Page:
Maybe part of the problem is a lot of people aren't going to think of putting in basics? Maybe it should also show recipes that just need a basic you might have forgotten to list. Like, maybe it did have a spaghetti with sundried tomato and garlic recipe but it requires olive oil or butter.

That makes the logic a lot more complicated though. Maybe if you could define a list of basics you always have in the house, like olive oil, butter, basic dried seasonings, etc. It would have to be customizable though, because some people might always have milk in the house and others might never (same with olive oil or any other thing).

Google search had for any recipe an ingredient filter on the side which they removed a while back.

I think a blog idea to help the site with more useful information and SEO is how to manage a home kitchen. For example, how to store food so it doesn't get thrown out. This can go hand in hand with the recipe search.

I was a private yacht chef for 6 years and I ran what is a home kitchen like a professional kitchen. I had to deal with looking at what was about to go bad or needed to be used first because I could only go shopping every two weeks sometimes and figure out what recipes I could make from them. Although I only cooked for a couple and 4 crew, I ran it like a two star Michelin kitchen.

I love how clear it's the headline. I see too many apps unable to explain what they do, instead you tell the user immediately. Even the rest of the copy on the home page it's really well-written. Nice work.

Solid idea. But for me it really depends on how big a recipes database you have. Eg, is it suitable for a household where a lot of the meals we already make are from a smallish geographic area?

Currently at 80 recipes, with 20+ added every month.

At first I thought you were crazy for naming it so close to EatNow, but turns out that's just an Australian thing. Did confuse me for a second tho.

Cool to see someone implement this often-suggested idea!

Having a subscription does sound hard to get off the ground tho. Maybe it'd be better monetised thru advertising deals? Can't find any good recipes with what you have? Blue Apron would be happy to cover you for next time...

This looks really awesome but google does this for me. It will be interesting to see how EatHow differentiates themselves from google results.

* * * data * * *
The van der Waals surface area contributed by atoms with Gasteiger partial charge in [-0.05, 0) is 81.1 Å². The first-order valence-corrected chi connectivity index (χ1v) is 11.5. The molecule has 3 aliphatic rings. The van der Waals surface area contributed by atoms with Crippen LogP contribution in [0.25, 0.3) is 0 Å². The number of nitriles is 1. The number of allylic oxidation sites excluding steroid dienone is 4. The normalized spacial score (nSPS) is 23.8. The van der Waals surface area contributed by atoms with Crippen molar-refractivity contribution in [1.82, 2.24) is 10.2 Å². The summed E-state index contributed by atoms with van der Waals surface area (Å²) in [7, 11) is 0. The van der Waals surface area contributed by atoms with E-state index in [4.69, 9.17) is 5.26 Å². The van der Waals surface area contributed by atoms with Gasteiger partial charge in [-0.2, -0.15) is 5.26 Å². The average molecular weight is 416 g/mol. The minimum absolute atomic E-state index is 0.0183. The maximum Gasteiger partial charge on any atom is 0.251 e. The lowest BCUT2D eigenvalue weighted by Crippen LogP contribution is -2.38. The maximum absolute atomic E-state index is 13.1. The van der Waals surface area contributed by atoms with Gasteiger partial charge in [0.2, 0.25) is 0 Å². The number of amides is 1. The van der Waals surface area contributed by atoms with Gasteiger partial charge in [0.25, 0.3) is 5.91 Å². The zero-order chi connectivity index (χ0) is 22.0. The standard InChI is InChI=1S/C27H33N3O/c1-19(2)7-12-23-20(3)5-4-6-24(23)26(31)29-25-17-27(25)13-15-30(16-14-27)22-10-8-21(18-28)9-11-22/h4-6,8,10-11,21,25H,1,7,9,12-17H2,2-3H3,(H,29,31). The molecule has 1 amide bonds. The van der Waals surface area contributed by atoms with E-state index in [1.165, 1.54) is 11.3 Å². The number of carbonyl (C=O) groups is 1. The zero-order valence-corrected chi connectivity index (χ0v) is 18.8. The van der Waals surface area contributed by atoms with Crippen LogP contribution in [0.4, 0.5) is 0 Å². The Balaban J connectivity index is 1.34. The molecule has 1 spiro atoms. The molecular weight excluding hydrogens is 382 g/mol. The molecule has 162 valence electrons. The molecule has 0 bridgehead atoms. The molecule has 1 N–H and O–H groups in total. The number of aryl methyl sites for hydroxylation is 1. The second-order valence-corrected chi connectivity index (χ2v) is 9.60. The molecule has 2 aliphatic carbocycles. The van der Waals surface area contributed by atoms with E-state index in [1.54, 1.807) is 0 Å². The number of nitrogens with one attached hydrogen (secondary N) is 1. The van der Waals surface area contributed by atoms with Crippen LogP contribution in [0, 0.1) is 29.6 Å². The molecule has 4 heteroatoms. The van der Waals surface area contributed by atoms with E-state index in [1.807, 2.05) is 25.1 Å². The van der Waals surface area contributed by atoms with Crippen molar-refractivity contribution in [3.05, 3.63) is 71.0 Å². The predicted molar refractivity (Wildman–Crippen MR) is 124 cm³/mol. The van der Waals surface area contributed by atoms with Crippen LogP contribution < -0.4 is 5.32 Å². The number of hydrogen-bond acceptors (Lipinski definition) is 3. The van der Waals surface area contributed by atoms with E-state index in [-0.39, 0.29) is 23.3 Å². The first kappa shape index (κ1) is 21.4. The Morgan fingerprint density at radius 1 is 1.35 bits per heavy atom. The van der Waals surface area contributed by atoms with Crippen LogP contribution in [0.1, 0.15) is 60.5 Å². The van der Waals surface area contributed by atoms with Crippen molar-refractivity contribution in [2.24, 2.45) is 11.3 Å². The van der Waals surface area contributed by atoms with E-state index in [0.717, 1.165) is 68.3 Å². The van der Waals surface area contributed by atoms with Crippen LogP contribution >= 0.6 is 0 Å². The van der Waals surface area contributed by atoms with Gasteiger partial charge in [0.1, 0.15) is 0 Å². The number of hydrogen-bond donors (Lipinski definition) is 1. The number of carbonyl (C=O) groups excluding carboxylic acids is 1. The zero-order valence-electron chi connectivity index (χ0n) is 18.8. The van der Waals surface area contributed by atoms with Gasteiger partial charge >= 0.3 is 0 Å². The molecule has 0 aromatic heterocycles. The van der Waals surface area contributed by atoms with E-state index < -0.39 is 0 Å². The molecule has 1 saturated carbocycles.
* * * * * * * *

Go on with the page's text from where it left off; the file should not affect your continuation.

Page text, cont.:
Google keeps track of your current on-hand ingredients and then constrains recipes by that inventory? Can you direct me to this functionality? I'd love to use it.

No but if I type "beets yellow squash" it gives me a bunch of recipes. It's far easier to do that than keep a running inventory of ingredients in my fridge updated in an app.

I can see that this might be useful for people who really don't know anything about cooking but would like to start somewhere.

Now if this app has a receipt OCR scanner that automatically adds ingredients and amounts to the inventory, I could see paying for it. I started a project like that in the past but gave up with the OCR technology wasn't very accurate.

This looks great! I spotted a typo with the word "neccesary" a bit down the page, however.

Thanks for the heads up :)

I like it, but "the money thing" and the content in that section is tacky.

I agree with this sentiment. This is America, never apologize for capitalism. Hype the app, show us why it's worth more than your price, convince us to subscribe. Close the sale.

The personal blurb before "The Money Thing" is great, definitely keep that. But the money thing... rework it into the sales pitch. "I want to make EatHow much better. That means more delicious recipes and improvements that make things easier for you" - start with this, justify the $5, then delete the rest.

I like the landing page! Its pretty clear.

But I myself would not spend $5/mo for this. I don't know that it solves that much of a problem for me? So, maybe just not in target audience.

Looked pretty cool but I wasn't able to get past the "add ingredients" step in the tutorial. The button didn't work for me. Testing on iPhone.

The way the tour widget toggles is super unintuitive. I kept toggling it back and forth being confused about why it wasn't progressing in the tour.

There is a fairly large australian food delivery startup with the same name. Just might make it hard to rank your site, have you considered this?

EatNow != EatHow

Oops, my bad. I feel dumb now, apologies.

Your site is pretty broken. Pricing link doesn't work.

I always had a thought like this!

I was always lazy to think how to do it.

I'm so happy!

"necessary" is spelled "neccesary" on the homepage

Something like IBM's chef Watson?